This past Saturday night just before four in the morning, I woke up for no apparent reason. A few minutes later, my 5-year-old came into my room to tell me that his eye was bothering him. Half asleep, I quickly made him a warm compress to put on his eye and told him to lay down in his bed. Except this time he told me that he was scared (which he never does), and since I was so tired and my husband was out of town, I told him that he could sleep in our bed (which I never do).
As I was drifting off back to sleep, I heard a commotion outside. At first I thought that a neighbor’s teenager had come home really, really late. Then out of the corner of my eye, I saw my cellphone blinking with messages. My friends and I have a WhatsApp group where we say the book of Psalms repeatedly every day or week. I saw that many of my friends were awake saying Psalms – at 4:15 in the morning! So I texted the group and asked why everyone was awake. And that’s when I found out.
Our town had been infiltrated by a terrorist. Not only that, but the working assumption was that he was somewhere on my street. I said some Psalms and took some deep breaths.
Then I saw the messages from our mayor and security staff declaring that this was a true security breach and everyone was directed to stay safely inside. I rushed downstairs to check that all doors were locked, windows closed, and shades down. I turned on all lights outside so my property wouldn’t be an ideal hiding spot. Thank God, my four children were still asleep.
“The Soldiers Are Here!”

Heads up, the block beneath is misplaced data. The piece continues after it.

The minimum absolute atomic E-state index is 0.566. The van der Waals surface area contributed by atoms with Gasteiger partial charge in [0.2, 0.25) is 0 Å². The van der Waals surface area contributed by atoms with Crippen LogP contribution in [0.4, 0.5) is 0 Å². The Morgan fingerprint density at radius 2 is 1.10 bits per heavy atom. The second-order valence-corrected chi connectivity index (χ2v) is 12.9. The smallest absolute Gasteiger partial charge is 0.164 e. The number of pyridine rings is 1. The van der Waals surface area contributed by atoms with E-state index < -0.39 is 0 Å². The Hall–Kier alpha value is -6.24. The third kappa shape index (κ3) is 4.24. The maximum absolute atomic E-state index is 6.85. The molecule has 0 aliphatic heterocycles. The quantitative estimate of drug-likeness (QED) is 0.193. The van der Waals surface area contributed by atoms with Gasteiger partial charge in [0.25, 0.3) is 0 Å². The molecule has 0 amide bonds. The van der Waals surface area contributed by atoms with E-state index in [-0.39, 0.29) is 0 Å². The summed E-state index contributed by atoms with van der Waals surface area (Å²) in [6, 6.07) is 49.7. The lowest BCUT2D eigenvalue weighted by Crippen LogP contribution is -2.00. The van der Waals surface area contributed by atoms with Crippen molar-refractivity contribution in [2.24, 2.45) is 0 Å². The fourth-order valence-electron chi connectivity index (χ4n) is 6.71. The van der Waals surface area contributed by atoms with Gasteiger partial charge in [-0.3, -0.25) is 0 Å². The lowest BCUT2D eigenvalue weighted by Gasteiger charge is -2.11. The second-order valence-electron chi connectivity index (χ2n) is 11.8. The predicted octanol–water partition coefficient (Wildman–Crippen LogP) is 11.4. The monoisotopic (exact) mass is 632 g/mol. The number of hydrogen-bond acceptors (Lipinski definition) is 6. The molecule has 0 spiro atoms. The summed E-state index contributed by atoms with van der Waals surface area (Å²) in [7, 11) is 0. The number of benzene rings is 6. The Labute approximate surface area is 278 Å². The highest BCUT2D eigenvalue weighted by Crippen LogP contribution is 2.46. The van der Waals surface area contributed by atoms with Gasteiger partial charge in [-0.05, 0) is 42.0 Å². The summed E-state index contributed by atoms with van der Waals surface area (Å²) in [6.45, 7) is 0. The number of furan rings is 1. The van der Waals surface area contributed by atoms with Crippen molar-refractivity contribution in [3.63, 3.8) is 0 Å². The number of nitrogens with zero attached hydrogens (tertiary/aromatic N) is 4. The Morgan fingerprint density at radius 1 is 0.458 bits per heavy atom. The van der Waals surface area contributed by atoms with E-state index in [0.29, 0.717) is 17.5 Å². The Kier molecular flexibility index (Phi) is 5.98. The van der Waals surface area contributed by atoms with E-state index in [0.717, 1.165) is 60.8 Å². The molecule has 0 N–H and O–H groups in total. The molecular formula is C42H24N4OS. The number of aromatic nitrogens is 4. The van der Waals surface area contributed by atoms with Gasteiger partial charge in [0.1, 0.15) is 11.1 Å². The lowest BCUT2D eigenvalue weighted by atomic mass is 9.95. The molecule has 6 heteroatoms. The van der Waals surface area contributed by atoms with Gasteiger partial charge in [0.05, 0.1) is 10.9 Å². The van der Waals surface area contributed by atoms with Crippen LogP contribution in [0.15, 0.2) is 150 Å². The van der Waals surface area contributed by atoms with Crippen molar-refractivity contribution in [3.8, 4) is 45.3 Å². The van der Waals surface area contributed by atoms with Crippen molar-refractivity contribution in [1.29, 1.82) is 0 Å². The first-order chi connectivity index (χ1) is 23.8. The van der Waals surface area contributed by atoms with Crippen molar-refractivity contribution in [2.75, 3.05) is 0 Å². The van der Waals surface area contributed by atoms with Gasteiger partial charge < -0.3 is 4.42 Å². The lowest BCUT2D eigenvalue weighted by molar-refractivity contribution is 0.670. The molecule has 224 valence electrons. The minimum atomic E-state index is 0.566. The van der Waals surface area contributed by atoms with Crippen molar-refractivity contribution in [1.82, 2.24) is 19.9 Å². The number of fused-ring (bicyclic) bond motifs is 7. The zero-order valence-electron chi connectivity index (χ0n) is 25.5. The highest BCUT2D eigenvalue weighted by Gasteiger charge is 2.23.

What do you do next? What would you have done?
I spent the next two hours praying, messaging family in the states, my best friend across the street whose husband is also overseas, and checking for updates. Around six in the morning we heard that the terrorist had been found. He had been hiding less than a minute away from my house when he jumped out from behind a bush and stabbed a soldier in the stomach, wounding him seriously. In seconds, shots were fired and the terrorist was “neutralized,” meaning the Israel Defense Forces fired shots to stop the terrorist but not to kill him. Of course the question still loomed – was there another one?
My children began to wake up for school. First my 5-year-old wanted to go downstairs as usual to eat breakfast. But I was still on my phone trying to figure out what was going on and if schools were going to open. I told him to look outside because he would get to see some army trucks as they had been coming in droves for hours through our neighborhood. My son saw one army vehicle and got excited, as 5-year-old boys do.
A few minutes passed as he continued to watch. Then my son exclaimed, “Mommy! The chayalim (soldiers) are here!” I replied, “That’s so cool honey! Did you see another truck?” But my son said, “No, they are here! At our house!” Then I looked outside and saw four soldiers with their rifles out searching my property!